• Neither baseline total kcal (P=0.32) nor change in total kcal (P=0.54) increased the variance in change in body mass. Total kcal, by themselves, were found to relate to weight gain. However, when fat kcal are entered into the equation, it explains somewhat more of the variance than total kcal (and was no longer a significant predictor of weight gain).

 

Author Conclusion:
  • Modifiable variables (i.e., dietary intake, physical activity) accounted for more of the variance in changes in child BMI change than non-modifiable variables (e.g., number of parents obese)
  • These results strongly suggest that encouragement in heart healthy dietary intake patterns and participation in physical activity can decrease accelerated weight gain and obesity, even in preschool children.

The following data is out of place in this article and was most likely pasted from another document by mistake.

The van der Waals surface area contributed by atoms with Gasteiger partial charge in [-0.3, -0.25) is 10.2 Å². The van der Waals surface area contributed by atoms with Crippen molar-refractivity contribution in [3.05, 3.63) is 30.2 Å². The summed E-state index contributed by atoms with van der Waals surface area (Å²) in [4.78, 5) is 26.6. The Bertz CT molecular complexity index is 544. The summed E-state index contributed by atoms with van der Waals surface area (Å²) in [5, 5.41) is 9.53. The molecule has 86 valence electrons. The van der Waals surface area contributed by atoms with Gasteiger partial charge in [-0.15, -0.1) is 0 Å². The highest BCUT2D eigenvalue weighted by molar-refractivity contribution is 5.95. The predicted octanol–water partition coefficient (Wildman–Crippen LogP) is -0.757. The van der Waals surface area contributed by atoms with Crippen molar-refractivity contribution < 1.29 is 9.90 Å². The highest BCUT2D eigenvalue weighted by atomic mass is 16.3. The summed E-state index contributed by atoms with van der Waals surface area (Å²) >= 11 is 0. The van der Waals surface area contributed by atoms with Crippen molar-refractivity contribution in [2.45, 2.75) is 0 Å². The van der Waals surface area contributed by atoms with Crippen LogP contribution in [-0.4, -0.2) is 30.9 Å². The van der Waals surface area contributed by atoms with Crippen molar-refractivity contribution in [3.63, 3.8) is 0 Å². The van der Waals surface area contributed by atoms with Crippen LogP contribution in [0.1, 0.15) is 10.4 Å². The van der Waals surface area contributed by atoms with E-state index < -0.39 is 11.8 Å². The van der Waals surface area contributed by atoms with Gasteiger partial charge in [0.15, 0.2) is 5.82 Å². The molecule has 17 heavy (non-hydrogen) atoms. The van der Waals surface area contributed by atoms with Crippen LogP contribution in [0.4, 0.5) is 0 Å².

Reviewer Comments:
  • Strengths: Longitudinal nature of study
  • Limitations: Mostly middle-class, White population, thus results may not be generalizable to other groups.

Research Design and Implementation Criteria Checklist: Primary Research
Relevance Questions
  1. Would implementing the studied intervention or procedure (if found successful) result in improved outcomes for the patients/clients/population group? (Not Applicable for some epidemiological studies)
Yes
  2. Did the authors study an outcome (dependent variable) or topic that the patients/clients/population group would care about?
Yes
  3. Is the focus of the intervention or procedure (independent variable) or topic of study a common issue of concern to nutrition or dietetics practice?
Yes
  4. Is the intervention or procedure feasible? (NA for some epidemiological studies)
Yes
 
Validity Questions
1. Was the research question clearly stated?
Yes
  1.1. Was (were) the specific intervention(s) or procedure(s) [independent variable(s)] identified?
Yes
  1.2. Was (were) the outcome(s) [dependent variable(s)] clearly indicated?
Yes
  1.3. Were the target population and setting specified?
Yes